Andrew bruening / For The Lantern
The incumbent Undergraduate Student Government president is running officially unopposed with a new vice presidential candidate at his side.
Taylor Stepp, a third-year in public affairs, is running for office with Josh Ahart, a third-year in public affairs.
If elected, Stepp, who was elected president last year with Kevin Arndt, a fourth-year in political science and public affairs, will be the first student since 2002 to hold the USG presidency for two consecutive terms.
Stepp is also the first since 1966 to run unopposed for Ohio State USG president.
There are a few candidates who are running write-in campaigns, including Jacob Coate, a second-year in political science, who’s running with James Prather, a second-year in finance.
Ahart said he and Stepp aren’t treating the write-in competition any differently than they’d treat officially registered competition.
“You can’t really be too concerned about it. You just go on like you would normally be campaigning if there were other teams running. We just have to do our jobs and continue to do what we would normally do,” Ahart said.
Stepp and Ahart are running on a five-item platform: increasing the use of digital textbooks, making college more affordable, increasing off-campus landlord accountability, expanding the Buckeye Roadtrip program – which provides free rides for students to cities around Ohio on select weekends — and working to increase student safety.
Stepp said OSU has estimated students each spend more than $1,000 annually on textbooks.
“If you go online, you can find digital textbooks fairly easily for $20, so if we can go to a digital textbook system entirely, which is a lofty ideal but one I think we can push toward, students can save thousands of dollars,” Stepp said.
Stepp also wants to work toward decreasing the average student debt of about $24,000, below the national average of $26,600, by focusing on reforming OSU’s financial aid system.
“We want to make sure there’s a good system of merit- and need-based scholarships at Ohio State, financial aid at Ohio State … we really want to make sure we have a good financial aid mixed package,” Stepp said.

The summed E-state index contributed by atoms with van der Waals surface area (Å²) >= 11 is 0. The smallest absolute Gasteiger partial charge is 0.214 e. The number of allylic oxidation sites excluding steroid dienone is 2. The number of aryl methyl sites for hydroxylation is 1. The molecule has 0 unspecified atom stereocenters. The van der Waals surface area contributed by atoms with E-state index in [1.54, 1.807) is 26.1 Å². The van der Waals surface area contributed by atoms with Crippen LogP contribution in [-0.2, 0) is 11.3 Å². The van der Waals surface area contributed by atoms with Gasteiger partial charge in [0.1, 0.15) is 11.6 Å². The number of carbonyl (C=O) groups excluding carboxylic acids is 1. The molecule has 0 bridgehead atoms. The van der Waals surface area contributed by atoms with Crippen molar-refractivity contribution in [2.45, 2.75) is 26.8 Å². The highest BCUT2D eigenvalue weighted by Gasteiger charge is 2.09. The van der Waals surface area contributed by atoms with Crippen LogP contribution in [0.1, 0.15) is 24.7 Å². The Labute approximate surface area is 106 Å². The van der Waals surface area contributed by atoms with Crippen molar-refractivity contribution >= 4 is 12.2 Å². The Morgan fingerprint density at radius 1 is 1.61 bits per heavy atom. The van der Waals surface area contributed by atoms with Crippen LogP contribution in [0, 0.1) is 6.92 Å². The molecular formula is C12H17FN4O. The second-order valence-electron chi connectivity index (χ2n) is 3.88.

With regards to the issue of landlord accountability, Stepp said he’s drawing from personal experience after living in an apartment on 10th Avenue with cockroaches.
He said he believes problems with off-campus leases could be easily resolved if USG works with OSU Student Legal Services to create a default lease that protects students.
Ahart mentioned the expansion of the Buckeye Roadtrip program as another significant part of their platform.
“(We want) to take it to different states or more cities in the state of Ohio, and also if we can do special events within the university, all of those things to get students home or to those events hopefully free, so we want to continue to expand that,” Ahart said.
Although Stepp and Arndt were able to follow through with their plans to increase student safety this school year, Stepp said he isn’t done quite yet.
“We can work with the city of Columbus to add more lighting. That’s something that we’re trying to work on,” he said.
Since Stepp took office, USG has facilitated a joint jurisdiction with OSU Police and Columbus Division of Police and created a semester appeals board where students with problems relating to the semester switch can turn to for help.
Although Stepp has been criticized for running without official opposition, he said he’s glad USG can remain “unified” behind one platform rather than becoming divided, which has happened in previous elections.
“Students elected us (Stepp and Arndt) because we told them that we would get these things done. We promised to get them done. It was a lofty platform, I wasn’t sure how we were going to do all of it, but we have. And for me, that validates a second term,” Stepp said.